Tamil Study Group

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Re: Tamil Study Group

Postby rmanoj » 2018-06-18, 21:26

Sounds good, and I've been having an interesting conversation with a Tamilian girl on Tinder, so there's my motivation. :)

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Re: Tamil Study Group

Postby vijayjohn » 2018-06-18, 21:46

Ooh! Well, good luck then! :D
dEhiN wrote:
księżycowy wrote:
dEhiN wrote: If the materials on the left-hand side, then we could possibly skip "Tamil Alphabet", unless a few others join the group who don't know the script.


vijayjohn wrote:We don't know if or when anyone else will join; it could take a week, it could take months, maybe it could even take years if this thread lasts that long! :P So I think it's fine to just go ahead and start working through it and/or figuring out where you'd like to start, as long as you're fine with potentially helping people catch up later.

All of which would apply to me, once I do eventually join. :P

That's ok; we can help you catch up. And depending on when you finally join, if Vijay, rmanoj and I are good enough in Tamil, we could have full on conversations in script about you all the while we help you (in English) to catch up! :twisted: :twisted: :twisted: :D :D :D

Now I'm imagining you, rmanoj, and me standing around on Marina Beach in Chennai while watching księżycowy struggle to write இ in the sand. :lol:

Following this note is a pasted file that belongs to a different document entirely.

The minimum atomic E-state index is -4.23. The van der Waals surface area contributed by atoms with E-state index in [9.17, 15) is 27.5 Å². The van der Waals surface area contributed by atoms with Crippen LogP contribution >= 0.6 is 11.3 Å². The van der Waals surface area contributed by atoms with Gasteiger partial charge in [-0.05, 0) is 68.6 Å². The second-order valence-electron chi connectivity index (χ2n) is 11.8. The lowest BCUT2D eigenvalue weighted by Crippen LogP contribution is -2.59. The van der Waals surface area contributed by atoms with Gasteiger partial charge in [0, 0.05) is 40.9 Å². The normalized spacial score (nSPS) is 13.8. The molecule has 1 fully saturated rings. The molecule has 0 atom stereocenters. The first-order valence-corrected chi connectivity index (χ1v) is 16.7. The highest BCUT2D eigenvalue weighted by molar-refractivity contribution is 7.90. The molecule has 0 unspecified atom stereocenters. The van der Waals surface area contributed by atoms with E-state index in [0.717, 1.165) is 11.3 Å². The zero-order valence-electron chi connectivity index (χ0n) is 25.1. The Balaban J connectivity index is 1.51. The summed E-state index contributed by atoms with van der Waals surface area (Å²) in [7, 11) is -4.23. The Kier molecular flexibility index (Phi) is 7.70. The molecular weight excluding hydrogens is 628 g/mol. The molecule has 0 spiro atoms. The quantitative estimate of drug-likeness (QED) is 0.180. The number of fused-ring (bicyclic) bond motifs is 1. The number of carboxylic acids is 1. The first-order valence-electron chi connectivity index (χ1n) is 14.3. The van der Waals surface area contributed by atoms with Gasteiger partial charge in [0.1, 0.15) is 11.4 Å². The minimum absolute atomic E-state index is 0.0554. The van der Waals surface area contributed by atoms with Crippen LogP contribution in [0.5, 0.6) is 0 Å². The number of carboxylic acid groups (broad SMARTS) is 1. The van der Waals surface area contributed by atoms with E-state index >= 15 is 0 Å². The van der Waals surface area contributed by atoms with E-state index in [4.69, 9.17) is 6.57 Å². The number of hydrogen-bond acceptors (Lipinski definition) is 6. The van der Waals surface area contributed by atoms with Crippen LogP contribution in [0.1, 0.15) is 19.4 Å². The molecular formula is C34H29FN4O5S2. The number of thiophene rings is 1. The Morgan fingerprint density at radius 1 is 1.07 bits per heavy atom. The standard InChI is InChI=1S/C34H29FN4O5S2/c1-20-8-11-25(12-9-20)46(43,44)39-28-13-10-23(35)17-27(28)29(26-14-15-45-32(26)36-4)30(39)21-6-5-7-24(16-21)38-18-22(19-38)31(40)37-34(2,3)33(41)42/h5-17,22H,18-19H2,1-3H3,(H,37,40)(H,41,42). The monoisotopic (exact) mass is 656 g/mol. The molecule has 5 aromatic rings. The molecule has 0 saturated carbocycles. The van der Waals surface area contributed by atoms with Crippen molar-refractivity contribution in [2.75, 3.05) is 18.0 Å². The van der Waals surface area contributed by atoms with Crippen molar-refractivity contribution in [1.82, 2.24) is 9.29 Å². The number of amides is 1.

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Re: Tamil Study Group

Postby dEhiN » 2018-06-19, 14:50

vijayjohn wrote:Now I'm imagining you, rmanoj, and me standing around on Marina Beach in Chennai while watching księżycowy struggle to write இ in the sand. :lol:

"Now remember księżycowy, it's 3 small circles folowed by a loop, and looks like a person sitting cross-legged under an archway*" :D

*Ok, so not exactly since that would be a pretty fucked up archway that starts on the person's lap! :D
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Re: Tamil Study Group

Postby księżycowy » 2018-06-19, 15:04

Fine! I quit!
*storms off*

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Re: Tamil Study Group

Postby vijayjohn » 2018-06-20, 3:10

dEhiN wrote:
vijayjohn wrote:Now I'm imagining you, rmanoj, and me standing around on Marina Beach in Chennai while watching księżycowy struggle to write இ in the sand. :lol:

"Now remember księżycowy, it's 3 small circles folowed by a loop, and looks like a person sitting cross-legged under an archway*" :D

*Ok, so not exactly since that would be a pretty fucked up archway that starts on the person's lap! :D

"Wait, it is? I thought it was a tiny circle followed by a loop followed by an oval followed by another loop!"
(heated argument in Tamil begins)

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Re: Tamil Study Group

Postby vijayjohn » 2018-06-24, 19:53

I just added the weekly assignment to the first post of this thread, following księżycowy's practice as suggested by ceid donn.